Can Artificial Intelligence help us prevent and manage musculoskeletal injuries?

Artificial intelligence (AI) techniques and methods have attracted considerable attention in the information industry and in society as a whole, due to the large amount of data and the imminent need to transform this data into useful knowledge and practical solutions. However, the effective use of data in some areas is still under development, as is the case in sports. As in most other areas of society, increasing volume of data has been gathered in all kinds of sports, and automated data analysis has become an important and fast developing field.

Photo by <a href="">Hitesh Choudhary</a> on <a href="">Unsplash</a>
Photo by Hitesh Choudhary on Unsplash

Lapham and Bartlett ’s study was one of the first studies using AI in the analysis of sports performance. In 1995, they demonstrated that the increasing role of computers in the decision-making process, through the use of AI techniques, would be a potentially rewarding future direction for the discipline and already pointed out the artificial neural networks successes in experiments, along with their potential benefits.

The current state of development in the area proposes a promising future with regard to AI use in team sports. Injuries exert an enormous impact on athletes and teams. This is seen especially in professional soccer, with a marked negative impact on team performance and considerable costs of rehabilitation for players. Existing studies provide some preliminary understanding of which factors are mostly associated with injury risk, but scientific systematic evaluation of the potential of statistical models in forecasting injuries is still missing. Some factors raise the risk of a sport injury, but there are also elements that predispose athletes to sports injuries. The biological mechanisms involved in non-contact musculoskeletal soft tissue injuries are poorly understood. Genetic risk factors may be associated with susceptibility to injuries, and may exert marked influence on recovery times. Athletes are complex systems, and depend on internal and external factors to attain and maintain stability of their health and their performance. Organisms, participants or traits within a dynamic system adapt and change when factors within that system change. Scientists routinely predict risk in a variety of dynamic systems such as weather, political forecasting and projecting traffic fatalities. Ideally, the modeling for each forecasting model involves sophisticated statistical assessment, complex/multiple simulation studies, allowances of time-related changes and distinctly large sample sizes. We assumed that baseline characteristics such as strength, balance and flexibility would predict an injurious event, independent of their internally driven change and often independent of external factors.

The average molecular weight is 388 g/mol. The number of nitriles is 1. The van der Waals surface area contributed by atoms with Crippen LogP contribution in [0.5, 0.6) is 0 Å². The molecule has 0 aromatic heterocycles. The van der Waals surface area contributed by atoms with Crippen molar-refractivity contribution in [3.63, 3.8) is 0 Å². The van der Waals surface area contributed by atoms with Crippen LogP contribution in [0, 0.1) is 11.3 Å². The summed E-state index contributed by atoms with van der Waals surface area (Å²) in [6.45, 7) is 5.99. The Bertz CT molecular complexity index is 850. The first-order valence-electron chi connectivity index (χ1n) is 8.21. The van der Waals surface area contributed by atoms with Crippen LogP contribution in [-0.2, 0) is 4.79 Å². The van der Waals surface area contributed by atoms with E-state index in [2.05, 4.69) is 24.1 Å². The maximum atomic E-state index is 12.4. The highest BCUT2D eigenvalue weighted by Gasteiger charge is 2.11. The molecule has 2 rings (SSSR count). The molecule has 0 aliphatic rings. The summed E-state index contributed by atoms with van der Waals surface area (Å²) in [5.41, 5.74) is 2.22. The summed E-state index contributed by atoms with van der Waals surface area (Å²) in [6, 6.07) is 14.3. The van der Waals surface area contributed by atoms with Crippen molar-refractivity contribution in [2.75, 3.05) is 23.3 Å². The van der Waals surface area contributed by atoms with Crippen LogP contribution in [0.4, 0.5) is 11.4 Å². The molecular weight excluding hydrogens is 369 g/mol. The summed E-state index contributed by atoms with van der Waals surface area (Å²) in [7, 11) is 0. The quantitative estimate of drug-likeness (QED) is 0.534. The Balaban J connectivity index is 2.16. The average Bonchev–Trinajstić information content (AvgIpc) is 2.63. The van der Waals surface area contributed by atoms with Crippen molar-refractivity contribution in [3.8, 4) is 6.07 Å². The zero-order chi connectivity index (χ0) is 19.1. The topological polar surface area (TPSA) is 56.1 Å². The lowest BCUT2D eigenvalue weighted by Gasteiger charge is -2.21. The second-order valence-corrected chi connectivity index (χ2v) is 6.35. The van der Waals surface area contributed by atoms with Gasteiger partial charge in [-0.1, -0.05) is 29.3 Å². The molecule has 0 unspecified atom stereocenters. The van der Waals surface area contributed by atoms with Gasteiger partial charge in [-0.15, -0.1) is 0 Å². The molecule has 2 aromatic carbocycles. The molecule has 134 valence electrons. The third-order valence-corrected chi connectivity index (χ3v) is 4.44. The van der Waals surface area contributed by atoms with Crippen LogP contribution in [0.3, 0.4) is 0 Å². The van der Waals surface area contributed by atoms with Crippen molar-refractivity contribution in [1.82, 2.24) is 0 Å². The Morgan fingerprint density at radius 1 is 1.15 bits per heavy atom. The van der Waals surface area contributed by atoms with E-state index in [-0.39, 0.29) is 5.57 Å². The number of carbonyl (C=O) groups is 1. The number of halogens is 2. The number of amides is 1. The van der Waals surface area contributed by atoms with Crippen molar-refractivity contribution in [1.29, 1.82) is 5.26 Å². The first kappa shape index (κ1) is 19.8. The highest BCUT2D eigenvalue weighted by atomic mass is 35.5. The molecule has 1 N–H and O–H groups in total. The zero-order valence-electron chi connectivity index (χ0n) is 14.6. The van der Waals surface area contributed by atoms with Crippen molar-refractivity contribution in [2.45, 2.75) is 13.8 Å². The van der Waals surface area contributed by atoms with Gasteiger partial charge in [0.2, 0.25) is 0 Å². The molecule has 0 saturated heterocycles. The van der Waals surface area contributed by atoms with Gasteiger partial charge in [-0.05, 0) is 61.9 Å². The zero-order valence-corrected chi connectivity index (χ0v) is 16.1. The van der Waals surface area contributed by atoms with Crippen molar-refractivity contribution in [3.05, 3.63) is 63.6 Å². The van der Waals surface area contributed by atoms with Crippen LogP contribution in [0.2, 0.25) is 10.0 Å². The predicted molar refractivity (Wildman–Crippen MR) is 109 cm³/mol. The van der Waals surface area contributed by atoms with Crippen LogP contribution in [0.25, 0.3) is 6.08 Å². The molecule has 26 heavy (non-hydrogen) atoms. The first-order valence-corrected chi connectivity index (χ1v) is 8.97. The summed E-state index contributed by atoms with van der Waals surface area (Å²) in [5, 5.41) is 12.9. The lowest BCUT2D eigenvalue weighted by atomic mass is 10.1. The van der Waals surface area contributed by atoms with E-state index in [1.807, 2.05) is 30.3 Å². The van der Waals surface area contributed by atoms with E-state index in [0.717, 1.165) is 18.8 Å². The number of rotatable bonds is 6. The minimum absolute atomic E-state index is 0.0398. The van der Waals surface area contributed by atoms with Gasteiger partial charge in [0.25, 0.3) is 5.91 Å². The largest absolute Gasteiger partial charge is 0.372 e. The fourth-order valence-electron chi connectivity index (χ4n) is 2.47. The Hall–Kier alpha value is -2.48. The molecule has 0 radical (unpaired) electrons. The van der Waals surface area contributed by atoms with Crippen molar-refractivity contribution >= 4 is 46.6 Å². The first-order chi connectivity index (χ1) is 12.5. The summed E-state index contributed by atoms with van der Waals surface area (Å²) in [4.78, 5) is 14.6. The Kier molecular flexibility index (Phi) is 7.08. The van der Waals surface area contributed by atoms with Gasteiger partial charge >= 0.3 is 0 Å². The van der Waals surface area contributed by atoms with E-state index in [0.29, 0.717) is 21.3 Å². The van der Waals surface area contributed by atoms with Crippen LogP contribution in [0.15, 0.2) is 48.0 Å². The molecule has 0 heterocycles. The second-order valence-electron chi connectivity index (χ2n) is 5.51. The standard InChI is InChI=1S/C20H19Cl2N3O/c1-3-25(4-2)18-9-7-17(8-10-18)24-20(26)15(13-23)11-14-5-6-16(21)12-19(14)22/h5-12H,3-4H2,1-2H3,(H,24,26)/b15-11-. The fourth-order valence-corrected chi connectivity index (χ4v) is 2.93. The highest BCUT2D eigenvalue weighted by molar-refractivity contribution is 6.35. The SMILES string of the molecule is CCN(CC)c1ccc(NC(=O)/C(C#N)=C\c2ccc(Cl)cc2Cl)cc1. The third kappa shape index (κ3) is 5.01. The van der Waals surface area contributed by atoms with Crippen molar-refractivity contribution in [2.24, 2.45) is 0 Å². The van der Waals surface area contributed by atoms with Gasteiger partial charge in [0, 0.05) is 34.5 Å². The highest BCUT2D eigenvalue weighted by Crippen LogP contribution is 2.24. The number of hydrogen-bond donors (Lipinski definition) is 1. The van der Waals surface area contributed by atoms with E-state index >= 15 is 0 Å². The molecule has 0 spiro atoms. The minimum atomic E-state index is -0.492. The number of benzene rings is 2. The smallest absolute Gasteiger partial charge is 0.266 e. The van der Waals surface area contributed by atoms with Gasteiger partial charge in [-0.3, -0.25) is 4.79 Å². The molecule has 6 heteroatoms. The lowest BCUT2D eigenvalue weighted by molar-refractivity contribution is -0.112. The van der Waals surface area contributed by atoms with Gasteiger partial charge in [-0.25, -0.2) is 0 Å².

The typical approach to predict injury risk in the literature has been based on linear regression. While suitable for simple models, linear regression is unable to capture the complex, non-linear interplay between multiple input features. The emergences of sport actions will depend on the task, personal and environmental constraints and the aim of the coach should be to train athletes to adapt their behavior to the constant changing and unpredictable environments.

Since we are attempting to model a very complex system; the human body, across many variables and signals it would be desirable to train artificial intelligence models that exploit non-linear relationships between observable variables, in order to approach complex phenomena such as soft-tissue injuries.

Data science has emerged as a strategical area to exploit knowledge in sports science aiming to fill some gaps left by traditional statistical methods. As a hybrid knowledge area, data science is more than the combination of statistics and computer science as it requires training in how to weave statistical and computational techniques into a larger framework, problem by problem, and to address sports-specific questions . A holistic view of data science requires an understanding of the context of data, appreciating the responsibilities involved in using private and public data, and clearly communicating what a dataset can and cannot tell us about the real world , in our case, in the sports world.

Further evaluation research based on prospective methods is warranted to establish the predictive performance of specific AI techniques and methods. We propose that the use of artificial intelligence may well help in assessing risk and help to predict(prevent) the occurrence of sport injuries.

Author: Georgios Kakavas PT OMT ATC MSc PhDc

Reference: Artificial intelligence: A tool for sports trauma prediction. Kakavas et al. Injury, Volume 51, S63 – S65

(Visited 1,909 times, 1 visits today)